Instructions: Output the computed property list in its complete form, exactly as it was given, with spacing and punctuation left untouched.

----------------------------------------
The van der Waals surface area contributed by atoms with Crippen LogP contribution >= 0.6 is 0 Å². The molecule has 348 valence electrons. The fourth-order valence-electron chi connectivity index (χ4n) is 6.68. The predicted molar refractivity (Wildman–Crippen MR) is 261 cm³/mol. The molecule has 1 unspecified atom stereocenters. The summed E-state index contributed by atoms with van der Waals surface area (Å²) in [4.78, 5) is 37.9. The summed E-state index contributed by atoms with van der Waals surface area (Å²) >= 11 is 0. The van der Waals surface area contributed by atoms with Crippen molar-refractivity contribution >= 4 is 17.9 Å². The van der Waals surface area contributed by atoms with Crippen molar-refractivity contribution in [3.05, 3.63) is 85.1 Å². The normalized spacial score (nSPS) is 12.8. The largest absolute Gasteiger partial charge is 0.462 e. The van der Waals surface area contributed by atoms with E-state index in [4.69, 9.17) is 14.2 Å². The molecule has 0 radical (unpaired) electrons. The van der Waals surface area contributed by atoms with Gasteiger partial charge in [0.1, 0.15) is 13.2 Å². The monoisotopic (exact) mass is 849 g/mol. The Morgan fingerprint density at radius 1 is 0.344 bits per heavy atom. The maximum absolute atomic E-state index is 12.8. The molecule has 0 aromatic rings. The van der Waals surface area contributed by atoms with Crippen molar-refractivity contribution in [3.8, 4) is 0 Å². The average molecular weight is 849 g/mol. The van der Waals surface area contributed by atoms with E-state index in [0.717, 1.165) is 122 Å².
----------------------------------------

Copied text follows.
The van der Waals surface area contributed by atoms with Crippen LogP contribution >= 0.6 is 0 Å². The molecule has 348 valence electrons. The fourth-order valence-electron chi connectivity index (χ4n) is 6.68. The predicted molar refractivity (Wildman–Crippen MR) is 261 cm³/mol. The molecule has 1 unspecified atom stereocenters. The summed E-state index contributed by atoms with van der Waals surface area (Å²) in [4.78, 5) is 37.9. The summed E-state index contributed by atoms with van der Waals surface area (Å²) >= 11 is 0. The van der Waals surface area contributed by atoms with Crippen molar-refractivity contribution >= 4 is 17.9 Å². The van der Waals surface area contributed by atoms with Crippen molar-refractivity contribution in [3.05, 3.63) is 85.1 Å². The normalized spacial score (nSPS) is 12.8. The largest absolute Gasteiger partial charge is 0.462 e. The van der Waals surface area contributed by atoms with E-state index in [4.69, 9.17) is 14.2 Å². The molecule has 0 radical (unpaired) electrons. The van der Waals surface area contributed by atoms with Gasteiger partial charge in [0.1, 0.15) is 13.2 Å². The monoisotopic (exact) mass is 849 g/mol. The Morgan fingerprint density at radius 1 is 0.344 bits per heavy atom. The maximum absolute atomic E-state index is 12.8. The molecule has 0 aromatic rings. The van der Waals surface area contributed by atoms with Crippen molar-refractivity contribution in [3.8, 4) is 0 Å². The average molecular weight is 849 g/mol. The van der Waals surface area contributed by atoms with E-state index in [0.717, 1.165) is 122 Å².